Our first week in Japan! We arrived at Kansai Airport on the 6th October just after 8am. Our apartment is about an hour and a half away by bus and train, and we live near a station called Awaji. It's surrounded by an old marketplace that sells fruit and vegetables, flowers and noodles. Our apartment is on the main road outside the marketplace in a six storey block of apartments. We actually have two bedrooms, which is more than we were expecting. Seeing as we only need one bedroom, we took the sliding doors off the second room and converted it to a living area. Our bedding is quite comfortable, contrary to what we were told. Futon beds here consist of two mattresses on top of each other, and a comforter.

The first few days were a bit overwhelming. We ate lots of food from the 7-Eleven (they have cool sushi and ready-made meals), and when we did eat out, we had to point randomly at different items on the menu and hope they weren't too weird. We also discovered our local supermarket and found that food quite affordable.

We went into Namba a few times. It's one of the main parts of the city where you can find English bookshops, English record stores and lots of Starbucks coffee shops.

I felt a bit sick in the first few days. I think it was the stress of navigating around a new place and eating strange food. Apparently Japan doesn't have the same addressing system we have. We got lost a lot, and even if we could read Japanese, I'm not sure it would have helped much.

We visited Den Den Town, which is a whole town devoted to electronics. It was so big that we got a bit disoriented, so all we bought was a power adapter for the laptop, (actually really difficult to find, even though we have the some power points as China).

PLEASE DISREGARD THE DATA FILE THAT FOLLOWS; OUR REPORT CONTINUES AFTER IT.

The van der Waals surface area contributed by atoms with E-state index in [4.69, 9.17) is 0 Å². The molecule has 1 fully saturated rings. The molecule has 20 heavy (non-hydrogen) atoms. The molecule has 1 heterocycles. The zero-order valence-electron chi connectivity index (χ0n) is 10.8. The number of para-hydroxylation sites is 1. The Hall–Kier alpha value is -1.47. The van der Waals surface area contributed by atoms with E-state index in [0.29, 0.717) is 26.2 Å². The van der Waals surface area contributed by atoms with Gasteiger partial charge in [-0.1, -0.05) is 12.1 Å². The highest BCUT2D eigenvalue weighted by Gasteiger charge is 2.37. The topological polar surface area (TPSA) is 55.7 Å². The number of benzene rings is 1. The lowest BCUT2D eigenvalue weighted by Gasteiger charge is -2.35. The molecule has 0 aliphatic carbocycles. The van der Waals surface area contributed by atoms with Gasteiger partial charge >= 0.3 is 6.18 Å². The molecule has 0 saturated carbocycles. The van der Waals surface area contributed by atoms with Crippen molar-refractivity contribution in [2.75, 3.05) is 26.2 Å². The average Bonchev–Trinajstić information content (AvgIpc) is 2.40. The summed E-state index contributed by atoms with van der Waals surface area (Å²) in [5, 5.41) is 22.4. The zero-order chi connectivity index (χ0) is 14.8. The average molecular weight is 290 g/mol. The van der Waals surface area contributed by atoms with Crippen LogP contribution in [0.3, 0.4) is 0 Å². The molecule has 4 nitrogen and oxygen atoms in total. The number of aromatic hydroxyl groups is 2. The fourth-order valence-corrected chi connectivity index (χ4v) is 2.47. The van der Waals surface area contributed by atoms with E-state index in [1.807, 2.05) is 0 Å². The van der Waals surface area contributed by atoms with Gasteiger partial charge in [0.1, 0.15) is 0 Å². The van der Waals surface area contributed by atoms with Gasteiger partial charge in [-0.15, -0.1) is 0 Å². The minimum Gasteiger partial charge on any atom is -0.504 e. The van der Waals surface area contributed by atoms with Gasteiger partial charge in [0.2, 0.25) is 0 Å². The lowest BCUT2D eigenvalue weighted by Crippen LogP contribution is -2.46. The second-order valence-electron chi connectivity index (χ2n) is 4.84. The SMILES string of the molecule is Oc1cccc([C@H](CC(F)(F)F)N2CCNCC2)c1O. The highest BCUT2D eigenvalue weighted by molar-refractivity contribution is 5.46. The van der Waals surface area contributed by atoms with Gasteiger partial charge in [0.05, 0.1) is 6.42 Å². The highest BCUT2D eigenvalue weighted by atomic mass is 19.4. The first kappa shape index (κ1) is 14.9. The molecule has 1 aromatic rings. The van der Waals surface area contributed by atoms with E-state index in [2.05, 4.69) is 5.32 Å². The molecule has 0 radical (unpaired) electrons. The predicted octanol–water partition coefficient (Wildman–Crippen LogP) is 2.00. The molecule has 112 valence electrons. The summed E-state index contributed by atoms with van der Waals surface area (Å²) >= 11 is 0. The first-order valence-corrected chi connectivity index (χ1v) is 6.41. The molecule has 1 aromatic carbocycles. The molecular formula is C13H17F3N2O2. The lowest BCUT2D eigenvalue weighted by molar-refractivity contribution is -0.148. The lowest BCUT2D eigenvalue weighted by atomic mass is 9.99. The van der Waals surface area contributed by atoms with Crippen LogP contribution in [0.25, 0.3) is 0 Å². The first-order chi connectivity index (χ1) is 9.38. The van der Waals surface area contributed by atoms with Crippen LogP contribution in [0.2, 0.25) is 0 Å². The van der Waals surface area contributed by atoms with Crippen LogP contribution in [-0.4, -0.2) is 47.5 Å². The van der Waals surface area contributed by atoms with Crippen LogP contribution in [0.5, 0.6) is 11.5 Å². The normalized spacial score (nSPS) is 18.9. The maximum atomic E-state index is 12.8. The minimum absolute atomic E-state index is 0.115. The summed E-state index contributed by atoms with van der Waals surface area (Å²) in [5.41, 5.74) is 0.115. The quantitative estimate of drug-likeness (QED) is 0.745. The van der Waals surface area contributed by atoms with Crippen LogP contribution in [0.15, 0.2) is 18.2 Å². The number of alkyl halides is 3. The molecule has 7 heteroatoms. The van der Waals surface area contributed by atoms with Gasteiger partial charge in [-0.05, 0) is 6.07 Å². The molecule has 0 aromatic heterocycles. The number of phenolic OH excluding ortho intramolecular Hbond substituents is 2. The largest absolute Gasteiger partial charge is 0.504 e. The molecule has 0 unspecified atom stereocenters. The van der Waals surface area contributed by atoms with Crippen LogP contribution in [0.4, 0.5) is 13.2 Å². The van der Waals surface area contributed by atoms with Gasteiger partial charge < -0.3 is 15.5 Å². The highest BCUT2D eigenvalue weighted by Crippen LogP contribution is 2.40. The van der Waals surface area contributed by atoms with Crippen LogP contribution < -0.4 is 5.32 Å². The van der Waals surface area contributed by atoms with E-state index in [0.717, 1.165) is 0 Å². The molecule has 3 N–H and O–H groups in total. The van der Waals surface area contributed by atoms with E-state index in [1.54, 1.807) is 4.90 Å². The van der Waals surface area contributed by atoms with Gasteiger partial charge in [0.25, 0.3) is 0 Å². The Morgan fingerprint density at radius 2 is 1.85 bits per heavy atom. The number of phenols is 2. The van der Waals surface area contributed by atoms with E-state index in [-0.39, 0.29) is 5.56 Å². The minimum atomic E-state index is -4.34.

In the first week we also visited Umeda which is the other main part of the city. We discovered a huge ten-storey building called the Yodobashi Centre, with each of its floors devoted to either computers, digital cameras, mobile phones, music or appliances. We had lunch there and Kesh ordered a meal with heaps of different types of tofu in it, including some on paddle pop sticks. They looked like ice cream! Umeda also has huge arcades full of Skill Testers and Pachinko parlours (kind of like slot machines).

We discovered that we don't live too far from the river. If we walk about 400m behind our apartment block, we reach the water. There is a huge path that runs along the edge and extends for miles. We go there when we're feeling claustrophobic.

Our 6th and 7th days were filled with Orientation and training. We both got cool mobile phones (Kesh's has a built-in video camera!) and met some of the other new people (including one girl who lives 20 minutes from us in Australia!). My home branch is at a place called Senri Chuo. The office is in a huge open air multi-storey mall that reminds me of Robina Town Centre. We met a nice couple from Sydney who told us about an old Japanese man stopping them in the street and getting them to proof-read his Japanese to English translation dictionary. He was writing it for a local English college and wouldn't let them leave!

(Editor's note: Please keep in mind that this was 2004 and iPhones had not yet been released. A phone with a video camera was considered amazing!)

Random Observation

It is rude to blow your nose in public in Japan, however it seems to be OK to pick your nose and eat it in full view of everyone.